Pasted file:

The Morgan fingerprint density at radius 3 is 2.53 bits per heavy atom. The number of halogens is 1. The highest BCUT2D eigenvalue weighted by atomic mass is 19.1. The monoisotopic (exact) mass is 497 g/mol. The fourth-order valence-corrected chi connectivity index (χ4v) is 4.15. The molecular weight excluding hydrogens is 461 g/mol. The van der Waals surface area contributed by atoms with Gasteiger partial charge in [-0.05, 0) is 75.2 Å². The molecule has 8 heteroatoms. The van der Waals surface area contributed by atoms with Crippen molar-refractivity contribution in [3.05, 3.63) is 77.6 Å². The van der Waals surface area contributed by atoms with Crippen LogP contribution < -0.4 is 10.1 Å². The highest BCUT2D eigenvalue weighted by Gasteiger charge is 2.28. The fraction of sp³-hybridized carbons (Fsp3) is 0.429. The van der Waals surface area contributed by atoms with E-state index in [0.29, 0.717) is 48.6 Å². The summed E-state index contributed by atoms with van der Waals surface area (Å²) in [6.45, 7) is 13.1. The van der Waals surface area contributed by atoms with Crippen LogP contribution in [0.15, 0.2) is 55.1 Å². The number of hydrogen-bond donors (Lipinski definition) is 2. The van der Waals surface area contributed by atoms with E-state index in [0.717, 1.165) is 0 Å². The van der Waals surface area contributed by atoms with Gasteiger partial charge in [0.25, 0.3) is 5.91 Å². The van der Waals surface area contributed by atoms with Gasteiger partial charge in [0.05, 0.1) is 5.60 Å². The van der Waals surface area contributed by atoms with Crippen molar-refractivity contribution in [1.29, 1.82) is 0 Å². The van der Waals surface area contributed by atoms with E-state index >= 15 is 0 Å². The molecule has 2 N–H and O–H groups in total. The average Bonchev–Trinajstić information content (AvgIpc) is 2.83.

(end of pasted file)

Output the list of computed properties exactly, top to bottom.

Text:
The Morgan fingerprint density at radius 3 is 2.53 bits per heavy atom. The number of halogens is 1. The highest BCUT2D eigenvalue weighted by atomic mass is 19.1. The monoisotopic (exact) mass is 497 g/mol. The fourth-order valence-corrected chi connectivity index (χ4v) is 4.15. The molecular weight excluding hydrogens is 461 g/mol. The van der Waals surface area contributed by atoms with Gasteiger partial charge in [-0.05, 0) is 75.2 Å². The molecule has 8 heteroatoms. The van der Waals surface area contributed by atoms with Crippen molar-refractivity contribution in [3.05, 3.63) is 77.6 Å². The van der Waals surface area contributed by atoms with Crippen LogP contribution < -0.4 is 10.1 Å². The highest BCUT2D eigenvalue weighted by Gasteiger charge is 2.28. The fraction of sp³-hybridized carbons (Fsp3) is 0.429. The van der Waals surface area contributed by atoms with E-state index in [0.29, 0.717) is 48.6 Å². The summed E-state index contributed by atoms with van der Waals surface area (Å²) in [6.45, 7) is 13.1. The van der Waals surface area contributed by atoms with Crippen LogP contribution in [0.15, 0.2) is 55.1 Å². The number of hydrogen-bond donors (Lipinski definition) is 2. The van der Waals surface area contributed by atoms with E-state index in [0.717, 1.165) is 0 Å². The van der Waals surface area contributed by atoms with Gasteiger partial charge in [0.25, 0.3) is 5.91 Å². The van der Waals surface area contributed by atoms with Gasteiger partial charge in [0.05, 0.1) is 5.60 Å². The van der Waals surface area contributed by atoms with Crippen molar-refractivity contribution in [1.29, 1.82) is 0 Å². The van der Waals surface area contributed by atoms with E-state index >= 15 is 0 Å². The molecule has 2 N–H and O–H groups in total. The average Bonchev–Trinajstić information content (AvgIpc) is 2.83.